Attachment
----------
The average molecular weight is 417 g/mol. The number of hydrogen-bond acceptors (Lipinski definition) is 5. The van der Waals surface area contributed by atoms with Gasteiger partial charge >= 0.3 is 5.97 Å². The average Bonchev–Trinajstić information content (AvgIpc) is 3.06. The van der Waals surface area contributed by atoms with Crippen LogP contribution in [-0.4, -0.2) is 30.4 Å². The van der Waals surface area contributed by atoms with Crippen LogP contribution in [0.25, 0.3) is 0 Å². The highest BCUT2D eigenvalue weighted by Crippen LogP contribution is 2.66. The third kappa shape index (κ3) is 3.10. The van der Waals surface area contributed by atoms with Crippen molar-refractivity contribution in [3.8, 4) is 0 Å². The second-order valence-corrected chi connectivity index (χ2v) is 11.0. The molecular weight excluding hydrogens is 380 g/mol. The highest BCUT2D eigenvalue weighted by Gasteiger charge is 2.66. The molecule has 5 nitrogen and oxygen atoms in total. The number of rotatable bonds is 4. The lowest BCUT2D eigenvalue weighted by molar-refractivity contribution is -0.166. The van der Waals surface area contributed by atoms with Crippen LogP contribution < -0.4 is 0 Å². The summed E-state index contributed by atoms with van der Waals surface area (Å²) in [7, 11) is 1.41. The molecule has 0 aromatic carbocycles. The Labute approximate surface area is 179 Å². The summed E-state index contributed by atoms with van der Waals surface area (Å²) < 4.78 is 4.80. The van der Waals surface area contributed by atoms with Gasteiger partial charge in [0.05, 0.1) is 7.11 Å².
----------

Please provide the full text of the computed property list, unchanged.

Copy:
The average molecular weight is 417 g/mol. The number of hydrogen-bond acceptors (Lipinski definition) is 5. The van der Waals surface area contributed by atoms with Gasteiger partial charge >= 0.3 is 5.97 Å². The average Bonchev–Trinajstić information content (AvgIpc) is 3.06. The van der Waals surface area contributed by atoms with Crippen LogP contribution in [-0.4, -0.2) is 30.4 Å². The van der Waals surface area contributed by atoms with Crippen LogP contribution in [0.25, 0.3) is 0 Å². The highest BCUT2D eigenvalue weighted by Crippen LogP contribution is 2.66. The third kappa shape index (κ3) is 3.10. The van der Waals surface area contributed by atoms with Crippen molar-refractivity contribution in [3.8, 4) is 0 Å². The second-order valence-corrected chi connectivity index (χ2v) is 11.0. The molecular weight excluding hydrogens is 380 g/mol. The highest BCUT2D eigenvalue weighted by Gasteiger charge is 2.66. The molecule has 5 nitrogen and oxygen atoms in total. The number of rotatable bonds is 4. The lowest BCUT2D eigenvalue weighted by molar-refractivity contribution is -0.166. The van der Waals surface area contributed by atoms with Crippen LogP contribution < -0.4 is 0 Å². The summed E-state index contributed by atoms with van der Waals surface area (Å²) in [7, 11) is 1.41. The molecule has 0 aromatic carbocycles. The Labute approximate surface area is 179 Å². The summed E-state index contributed by atoms with van der Waals surface area (Å²) < 4.78 is 4.80. The van der Waals surface area contributed by atoms with Gasteiger partial charge in [0.05, 0.1) is 7.11 Å².